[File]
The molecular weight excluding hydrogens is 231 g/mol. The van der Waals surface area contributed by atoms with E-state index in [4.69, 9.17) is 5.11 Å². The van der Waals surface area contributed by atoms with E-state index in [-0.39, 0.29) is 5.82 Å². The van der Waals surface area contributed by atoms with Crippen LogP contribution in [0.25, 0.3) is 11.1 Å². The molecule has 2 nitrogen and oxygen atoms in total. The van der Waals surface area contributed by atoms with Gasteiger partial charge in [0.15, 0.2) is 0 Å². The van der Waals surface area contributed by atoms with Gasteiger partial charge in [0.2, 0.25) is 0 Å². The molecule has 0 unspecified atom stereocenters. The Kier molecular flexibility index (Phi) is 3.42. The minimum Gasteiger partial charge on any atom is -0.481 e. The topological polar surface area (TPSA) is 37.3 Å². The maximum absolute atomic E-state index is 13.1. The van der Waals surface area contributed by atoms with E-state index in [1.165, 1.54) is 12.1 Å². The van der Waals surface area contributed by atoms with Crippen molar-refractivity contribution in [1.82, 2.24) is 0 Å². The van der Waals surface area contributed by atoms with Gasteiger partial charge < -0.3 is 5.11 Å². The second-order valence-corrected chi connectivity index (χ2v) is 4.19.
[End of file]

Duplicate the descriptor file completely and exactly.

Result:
The molecular weight excluding hydrogens is 231 g/mol. The van der Waals surface area contributed by atoms with E-state index in [4.69, 9.17) is 5.11 Å². The van der Waals surface area contributed by atoms with E-state index in [-0.39, 0.29) is 5.82 Å². The van der Waals surface area contributed by atoms with Crippen LogP contribution in [0.25, 0.3) is 11.1 Å². The molecule has 2 nitrogen and oxygen atoms in total. The van der Waals surface area contributed by atoms with Gasteiger partial charge in [0.15, 0.2) is 0 Å². The van der Waals surface area contributed by atoms with Gasteiger partial charge in [0.2, 0.25) is 0 Å². The molecule has 0 unspecified atom stereocenters. The Kier molecular flexibility index (Phi) is 3.42. The minimum Gasteiger partial charge on any atom is -0.481 e. The topological polar surface area (TPSA) is 37.3 Å². The maximum absolute atomic E-state index is 13.1. The van der Waals surface area contributed by atoms with E-state index in [1.165, 1.54) is 12.1 Å². The van der Waals surface area contributed by atoms with Crippen molar-refractivity contribution in [1.82, 2.24) is 0 Å². The van der Waals surface area contributed by atoms with Gasteiger partial charge < -0.3 is 5.11 Å². The second-order valence-corrected chi connectivity index (χ2v) is 4.19.